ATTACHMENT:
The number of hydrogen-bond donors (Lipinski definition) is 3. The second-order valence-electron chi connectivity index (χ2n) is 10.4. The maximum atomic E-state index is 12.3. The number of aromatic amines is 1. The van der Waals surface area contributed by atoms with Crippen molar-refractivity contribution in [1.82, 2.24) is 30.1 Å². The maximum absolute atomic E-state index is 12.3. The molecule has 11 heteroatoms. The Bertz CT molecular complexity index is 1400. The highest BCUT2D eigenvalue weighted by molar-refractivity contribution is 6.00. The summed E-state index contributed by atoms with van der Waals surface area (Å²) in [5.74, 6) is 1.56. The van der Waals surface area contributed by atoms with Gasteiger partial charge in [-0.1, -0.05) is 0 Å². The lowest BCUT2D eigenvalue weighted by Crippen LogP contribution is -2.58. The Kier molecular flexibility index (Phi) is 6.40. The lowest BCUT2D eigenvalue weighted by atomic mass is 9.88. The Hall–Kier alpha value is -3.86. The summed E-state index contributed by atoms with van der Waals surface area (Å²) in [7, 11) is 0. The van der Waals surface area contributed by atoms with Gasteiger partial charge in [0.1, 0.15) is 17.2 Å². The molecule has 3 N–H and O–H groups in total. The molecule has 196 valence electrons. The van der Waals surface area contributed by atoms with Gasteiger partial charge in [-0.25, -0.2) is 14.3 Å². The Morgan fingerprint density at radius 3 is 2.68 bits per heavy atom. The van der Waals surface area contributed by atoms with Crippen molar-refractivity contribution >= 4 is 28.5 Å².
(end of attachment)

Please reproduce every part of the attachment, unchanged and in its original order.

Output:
The number of hydrogen-bond donors (Lipinski definition) is 3. The second-order valence-electron chi connectivity index (χ2n) is 10.4. The maximum atomic E-state index is 12.3. The number of aromatic amines is 1. The van der Waals surface area contributed by atoms with Crippen molar-refractivity contribution in [1.82, 2.24) is 30.1 Å². The maximum absolute atomic E-state index is 12.3. The molecule has 11 heteroatoms. The Bertz CT molecular complexity index is 1400. The highest BCUT2D eigenvalue weighted by molar-refractivity contribution is 6.00. The summed E-state index contributed by atoms with van der Waals surface area (Å²) in [5.74, 6) is 1.56. The van der Waals surface area contributed by atoms with Gasteiger partial charge in [-0.1, -0.05) is 0 Å². The lowest BCUT2D eigenvalue weighted by Crippen LogP contribution is -2.58. The Kier molecular flexibility index (Phi) is 6.40. The lowest BCUT2D eigenvalue weighted by atomic mass is 9.88. The Hall–Kier alpha value is -3.86. The summed E-state index contributed by atoms with van der Waals surface area (Å²) in [7, 11) is 0. The van der Waals surface area contributed by atoms with Gasteiger partial charge in [0.1, 0.15) is 17.2 Å². The molecule has 3 N–H and O–H groups in total. The molecule has 196 valence electrons. The van der Waals surface area contributed by atoms with Gasteiger partial charge in [-0.25, -0.2) is 14.3 Å². The Morgan fingerprint density at radius 3 is 2.68 bits per heavy atom. The van der Waals surface area contributed by atoms with Crippen molar-refractivity contribution >= 4 is 28.5 Å².